Yogi Berra’s legacy lives on at his Montclair museum

The Yogi Berra Museum has been called a mini Cooperstown, except you just have to drive to Montclair State University’s campus to visit it.

“Yogi raised his family in Montclair. The museum has been open for 20 years. We’re heading into our 20th anniversary and it’s an exciting accomplishment for us,” said the museum’s Executive Director Eve Schaenen. “The museum was originally established just after Yogi received his honorary doctorate at Montclair State University, which is one of the reasons why we are on the campus.”

Lawrence Peter “Yogi” Berra, made his debut with the New York Yankees in 1946. He went on to win 10 World Series Championships, becoming one of the greatest catchers in history. He was even posthumously awarded the Presidential Medal of Freedom after he died in 2015 at the age of 90.

Berra’s baseball memories and accomplishment are documented in the one-floor museum, next to a stadium also named after the Yankee icon.

“Beautiful, beautiful artifacts, whether it’s his love letters to his wife Carmen that he wrote when he was on the road playing ball, or the unbelievable collection of World Series rings. We have all of Yogi’s rings, and in addition all the rings that were given to the New York Yankees for their World Series wins,” Schaenen said. “We all have to remember that for many people, Yogi is best known for his sayings. He’s the most quoted American athlete in history, whether it’s, ‘It ain’t over till it’s over’ or, ‘When you come to a fork in the road, take it.'”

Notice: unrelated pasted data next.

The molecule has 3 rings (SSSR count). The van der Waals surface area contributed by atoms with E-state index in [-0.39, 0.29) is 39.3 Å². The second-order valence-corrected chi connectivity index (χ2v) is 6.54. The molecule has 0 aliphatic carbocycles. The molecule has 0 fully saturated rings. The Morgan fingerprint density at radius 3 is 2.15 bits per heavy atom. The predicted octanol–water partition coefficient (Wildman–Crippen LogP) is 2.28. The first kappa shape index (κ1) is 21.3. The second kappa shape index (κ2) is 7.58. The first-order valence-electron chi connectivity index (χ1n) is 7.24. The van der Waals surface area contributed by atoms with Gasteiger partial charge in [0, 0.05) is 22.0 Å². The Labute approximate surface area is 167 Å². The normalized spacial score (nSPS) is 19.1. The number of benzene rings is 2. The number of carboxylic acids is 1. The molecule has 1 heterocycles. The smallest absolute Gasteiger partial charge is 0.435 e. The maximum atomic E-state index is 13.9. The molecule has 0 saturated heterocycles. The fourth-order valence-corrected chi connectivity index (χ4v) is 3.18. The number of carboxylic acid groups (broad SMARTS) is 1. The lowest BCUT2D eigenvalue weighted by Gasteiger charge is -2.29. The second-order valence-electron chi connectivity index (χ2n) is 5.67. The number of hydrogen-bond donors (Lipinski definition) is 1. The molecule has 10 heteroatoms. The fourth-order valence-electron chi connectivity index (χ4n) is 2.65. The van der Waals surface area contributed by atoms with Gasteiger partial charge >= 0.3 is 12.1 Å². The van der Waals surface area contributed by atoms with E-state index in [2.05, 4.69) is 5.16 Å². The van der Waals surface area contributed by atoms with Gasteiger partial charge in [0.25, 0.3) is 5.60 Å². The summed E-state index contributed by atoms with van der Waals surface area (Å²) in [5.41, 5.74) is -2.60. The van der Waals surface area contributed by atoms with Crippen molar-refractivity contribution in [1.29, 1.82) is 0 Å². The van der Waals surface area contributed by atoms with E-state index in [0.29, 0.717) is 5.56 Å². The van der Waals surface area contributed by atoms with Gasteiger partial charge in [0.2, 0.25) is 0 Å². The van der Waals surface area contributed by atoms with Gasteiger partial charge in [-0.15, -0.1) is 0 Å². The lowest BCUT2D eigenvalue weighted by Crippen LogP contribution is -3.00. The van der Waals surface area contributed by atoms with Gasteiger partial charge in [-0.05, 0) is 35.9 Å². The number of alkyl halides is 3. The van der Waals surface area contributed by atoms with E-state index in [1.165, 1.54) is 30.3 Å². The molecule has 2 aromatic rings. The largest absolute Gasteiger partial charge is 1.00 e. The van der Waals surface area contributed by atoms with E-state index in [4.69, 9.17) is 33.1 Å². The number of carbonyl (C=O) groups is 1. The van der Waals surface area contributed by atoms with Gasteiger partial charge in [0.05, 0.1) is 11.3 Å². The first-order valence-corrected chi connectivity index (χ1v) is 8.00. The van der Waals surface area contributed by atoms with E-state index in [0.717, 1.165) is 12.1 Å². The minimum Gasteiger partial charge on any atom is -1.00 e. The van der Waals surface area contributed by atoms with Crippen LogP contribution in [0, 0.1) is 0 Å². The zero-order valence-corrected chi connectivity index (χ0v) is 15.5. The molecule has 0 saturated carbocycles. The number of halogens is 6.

The museum has interactive exhibits like a Mitt Mobile that allows visitors to try on catcher’s mitts from different eras, but the museum isn’t just about baseball.

“He himself had an eighth grade education and despite that went very far in life. He really wanted his museum to be a place where children could learn. Yogi was famous for his play with language, so we have kids doing spoken word poetry and rap. We have kids learning about velocity and trajectory,” Schaenen said.

But the museum’s executive director says it was his accomplishments off the diamond that Yogi was most proud of.

“Yogi served at D-Day, that’s such a significant piece of his biography. We use that part of his story and leverage it to reach out to the military and the veterans community in the area. And I think Montclair as a community really is a community that strives towards excellence and respect and inclusiveness, so the Yogi Berra Museum is really a perfect fit,” Schaenen said.